Meaning #1: One or the other.
You can choose between eating either this chicken meal or that beef one.
Meaning #2: Both.
There’s traffic on either side of the road.
When you have an original idea, it’s a new idea that no one has thought of before. But when you speak of something original, you might also be referring to something old that has existed for a while.
Surprisingly, both versions use the same meaning: Something original means it’s the first, whether it’s the first copy of a document, or the first great idea.
Meaning #1: Something old and unchanged.
I liked the original version of the movie better, not the remake.
Meaning #2: Something new and unique.
I had an original idea for a company, but I have no money to start it.
11. Hold up
This phrase has several meanings that can be contradictory. To hold up can mean to support something, or to prevent it.
These meanings start to make sense when you consider the original definition of a hold-up: something used to hold a foundation in place, or to prevent a fall.
When you help someone through their troubles, you are holding them up (supporting them). You can also say that something held up, in the sense that it continued or lasted.
But when you stop someone from moving down a line, you are holding them up (stopping the line from moving).
Technically, the phrase even has a fourth meaning: to rob a place, like a bank.
You may have heard it used in a movie before, where the robbers “hold up the bank.” This means that the robbers prevented the bank from continuing its normal activities.
Meaning #1: To support something so it doesn’t fall down.
We need more poles and ropes to hold up the tent.
Meaning #2: To stay strong and continue despite troubles.
The tree held up to the rough hurricane winds, but the house was wrecked.
Meaning #3: To prevent something from continuing.
What’s the hold up? Can we please get going—I’m in a rush!
Bonus – Meaning #4: To rob a place like a bank.
The robbers held up the bank and left with all of the money.
12. Back up
“I’ve got your back!” That saying, which means “I’ll help you out,” can help explain why to back someone up means you support them. Or you might be literally backing up: moving away from something.
Meaning #1: To help or support someone by providing additional information.
If Ms. Smith doesn’t believe you when you tell her that your dog ate your homework, I’ll back you up. I’ll tell her how your dog chews on paper all the time!
Meaning #2: To retreat or move away.
I backed up slowly to get away from the growling dog.
13. Throw out
The key to understanding this phrase is the word throw, or the sometimes-used synonym “toss.” When you throw something, you are moving it away from yourself. That’s why throwing something out can mean to throw it into the garbage, or to throw it into the air for others to hear.
Meaning #1: To dispose of something, to put something in the garbage.
I threw out my old socks because they had holes in them.
Meaning #2: To suggest, to bring out a new idea.
When we had our brainstorming meeting, I threw out some new ideas that the boss liked.
14. Go off
The meaning of the word off is clear: closed, not working, the opposite of “on.”
On the other hand, an alarm or a bomb also goes off when the alarm sounds or when the bomb explodes. This definition is limited to firearms or things that are “explosive” like guns, or your alarm clock’s explosion of sound that wakes you up.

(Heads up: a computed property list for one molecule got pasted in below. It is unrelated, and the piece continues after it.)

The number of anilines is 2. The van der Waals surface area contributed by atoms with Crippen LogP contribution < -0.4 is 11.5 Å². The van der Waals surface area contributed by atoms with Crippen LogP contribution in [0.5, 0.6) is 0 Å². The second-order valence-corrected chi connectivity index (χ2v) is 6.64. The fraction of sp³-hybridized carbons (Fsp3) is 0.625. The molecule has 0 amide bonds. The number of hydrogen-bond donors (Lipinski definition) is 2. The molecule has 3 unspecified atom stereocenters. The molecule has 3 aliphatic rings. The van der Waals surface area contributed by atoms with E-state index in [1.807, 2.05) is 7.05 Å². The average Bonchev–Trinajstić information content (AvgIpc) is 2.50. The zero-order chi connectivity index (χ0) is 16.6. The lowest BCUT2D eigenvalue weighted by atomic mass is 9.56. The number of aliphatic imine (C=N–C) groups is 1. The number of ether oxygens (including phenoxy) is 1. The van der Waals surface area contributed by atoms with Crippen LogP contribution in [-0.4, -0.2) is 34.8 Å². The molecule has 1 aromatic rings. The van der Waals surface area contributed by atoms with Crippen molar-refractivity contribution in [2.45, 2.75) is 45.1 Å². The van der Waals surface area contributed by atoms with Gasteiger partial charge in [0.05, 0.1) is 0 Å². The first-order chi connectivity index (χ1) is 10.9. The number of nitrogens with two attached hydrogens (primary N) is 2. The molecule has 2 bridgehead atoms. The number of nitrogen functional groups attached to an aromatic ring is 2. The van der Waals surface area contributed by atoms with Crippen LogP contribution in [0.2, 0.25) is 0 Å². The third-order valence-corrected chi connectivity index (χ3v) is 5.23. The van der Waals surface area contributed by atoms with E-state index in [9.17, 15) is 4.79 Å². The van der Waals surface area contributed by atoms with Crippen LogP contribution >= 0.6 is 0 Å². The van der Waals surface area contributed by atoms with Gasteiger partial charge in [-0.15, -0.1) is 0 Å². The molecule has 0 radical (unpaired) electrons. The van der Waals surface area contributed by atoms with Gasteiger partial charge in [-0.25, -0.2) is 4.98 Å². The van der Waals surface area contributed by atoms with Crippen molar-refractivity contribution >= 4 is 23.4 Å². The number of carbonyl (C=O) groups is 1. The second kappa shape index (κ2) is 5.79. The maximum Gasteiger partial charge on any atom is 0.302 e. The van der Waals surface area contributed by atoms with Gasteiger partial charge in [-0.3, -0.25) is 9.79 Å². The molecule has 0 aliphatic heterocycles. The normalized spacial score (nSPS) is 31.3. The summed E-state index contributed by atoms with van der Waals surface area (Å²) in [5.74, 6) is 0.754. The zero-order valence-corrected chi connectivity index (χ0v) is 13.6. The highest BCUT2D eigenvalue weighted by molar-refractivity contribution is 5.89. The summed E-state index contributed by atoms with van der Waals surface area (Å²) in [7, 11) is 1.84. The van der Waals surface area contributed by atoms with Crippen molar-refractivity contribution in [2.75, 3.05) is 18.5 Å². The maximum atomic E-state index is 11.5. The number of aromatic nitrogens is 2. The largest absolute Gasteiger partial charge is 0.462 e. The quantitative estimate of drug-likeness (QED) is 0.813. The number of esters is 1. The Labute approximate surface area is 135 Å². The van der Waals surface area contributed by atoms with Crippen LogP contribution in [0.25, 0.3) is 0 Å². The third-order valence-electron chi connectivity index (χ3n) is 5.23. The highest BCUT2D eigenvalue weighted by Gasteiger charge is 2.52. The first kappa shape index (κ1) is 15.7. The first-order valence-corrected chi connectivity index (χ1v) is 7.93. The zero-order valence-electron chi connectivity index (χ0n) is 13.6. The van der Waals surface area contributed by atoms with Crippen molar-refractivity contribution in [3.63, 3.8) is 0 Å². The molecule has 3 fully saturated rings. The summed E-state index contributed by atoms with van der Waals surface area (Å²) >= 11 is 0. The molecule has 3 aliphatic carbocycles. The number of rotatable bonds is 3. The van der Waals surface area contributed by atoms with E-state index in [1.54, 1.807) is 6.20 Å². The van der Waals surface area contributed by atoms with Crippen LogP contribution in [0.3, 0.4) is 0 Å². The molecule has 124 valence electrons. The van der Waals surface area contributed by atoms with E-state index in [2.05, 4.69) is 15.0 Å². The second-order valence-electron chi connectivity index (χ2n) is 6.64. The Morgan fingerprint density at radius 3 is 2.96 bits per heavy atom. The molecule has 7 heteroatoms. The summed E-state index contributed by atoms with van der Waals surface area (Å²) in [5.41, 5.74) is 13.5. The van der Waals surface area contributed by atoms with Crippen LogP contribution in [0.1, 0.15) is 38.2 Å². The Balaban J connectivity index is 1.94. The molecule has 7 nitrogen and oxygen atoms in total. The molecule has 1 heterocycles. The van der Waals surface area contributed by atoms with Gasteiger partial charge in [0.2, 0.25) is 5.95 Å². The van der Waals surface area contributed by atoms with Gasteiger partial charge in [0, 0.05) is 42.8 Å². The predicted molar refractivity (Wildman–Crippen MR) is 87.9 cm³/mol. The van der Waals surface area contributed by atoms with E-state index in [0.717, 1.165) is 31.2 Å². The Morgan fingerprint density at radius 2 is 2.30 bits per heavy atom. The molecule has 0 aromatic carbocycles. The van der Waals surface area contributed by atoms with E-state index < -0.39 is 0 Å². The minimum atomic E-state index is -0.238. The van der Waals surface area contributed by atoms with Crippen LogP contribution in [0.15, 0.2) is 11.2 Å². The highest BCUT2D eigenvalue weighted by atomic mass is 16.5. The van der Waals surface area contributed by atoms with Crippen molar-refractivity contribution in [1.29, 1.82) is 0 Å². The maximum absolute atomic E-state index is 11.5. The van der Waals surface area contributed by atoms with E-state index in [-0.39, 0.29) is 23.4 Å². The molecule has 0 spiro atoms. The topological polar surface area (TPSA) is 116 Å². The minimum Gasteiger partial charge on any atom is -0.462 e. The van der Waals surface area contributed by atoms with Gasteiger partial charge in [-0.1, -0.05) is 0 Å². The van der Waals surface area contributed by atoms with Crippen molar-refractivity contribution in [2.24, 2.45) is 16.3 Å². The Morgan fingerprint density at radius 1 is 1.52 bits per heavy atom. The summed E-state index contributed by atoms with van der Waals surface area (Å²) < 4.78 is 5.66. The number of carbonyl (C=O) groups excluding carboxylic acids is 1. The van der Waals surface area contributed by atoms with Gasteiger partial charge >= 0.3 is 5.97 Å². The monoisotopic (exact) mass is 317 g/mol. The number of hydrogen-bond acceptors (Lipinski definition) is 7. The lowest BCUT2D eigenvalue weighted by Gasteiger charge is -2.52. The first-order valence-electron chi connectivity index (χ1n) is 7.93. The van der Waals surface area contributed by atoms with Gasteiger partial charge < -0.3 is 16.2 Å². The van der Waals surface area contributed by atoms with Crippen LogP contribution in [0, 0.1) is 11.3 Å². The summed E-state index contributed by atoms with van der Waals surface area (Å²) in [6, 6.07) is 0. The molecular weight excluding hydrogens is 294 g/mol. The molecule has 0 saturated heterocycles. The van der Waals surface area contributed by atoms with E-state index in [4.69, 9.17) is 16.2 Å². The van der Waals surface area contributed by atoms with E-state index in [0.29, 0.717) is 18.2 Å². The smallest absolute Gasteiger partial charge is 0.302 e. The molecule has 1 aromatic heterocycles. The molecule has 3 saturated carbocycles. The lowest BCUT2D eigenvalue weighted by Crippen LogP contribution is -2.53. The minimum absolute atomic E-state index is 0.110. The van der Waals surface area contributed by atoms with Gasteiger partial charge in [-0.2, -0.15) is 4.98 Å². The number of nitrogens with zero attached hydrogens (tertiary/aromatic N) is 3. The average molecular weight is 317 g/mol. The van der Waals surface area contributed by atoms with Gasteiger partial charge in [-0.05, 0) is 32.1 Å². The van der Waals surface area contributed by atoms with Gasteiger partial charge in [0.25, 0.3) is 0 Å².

You can also go off on someone and “explode” at them—not in a literal way, but through aggressive actions like yelling, criticizing or complaining a lot.
Meaning #1: The word go off on its own means to close or stop working. It can even be used for food that’s gone bad or rotten.
This stew went off quickly because you didn’t put it in the fridge.
Meaning #2: The phrase to go off means to start or to turn on.
I didn’t hear my alarm when it went off this morning, so I was late to work.
Meaning #3: The phrase to go off on means behaving angrily and shouting at someone.
He was having a bad day and went off on me even though none of it was my fault.
15. Wound up
Before we had electricity, many things worked through gears. You had to wind up the gears to keep them running (the past tense is wound up). That’s why when someone is wound up (adjective), it’s like someone moved their gears to get them excited.
The verb “to wind” comes from the same root as “wander”: to move around or travel. That explains the third definition: When you wind up somewhere, you are ending your traveling and coming to a conclusion or a final place.
Meaning #1: To turn a knob or handle so something will work.
The last time I wound up my old clock was yesterday at noon. I have to wind it up every day or two, otherwise it stops working.
Meaning #2: To be excited or upset about something. (Informal adjective.)
The children will be completely wound up if you let them eat all of that candy today.
Meaning #3: To end up.
I originally thought I’d come back home, but I wound up staying at Sarah’s house last night.
How to Learn Difficult Words in English
When you come across a difficult English word that you want to learn, here’s what you can do:
Listen to catchy song lyrics
Some songs are naturally easy to remember because they’re fast-paced and easy to sing. You can take advantage of this for learning English vocabulary!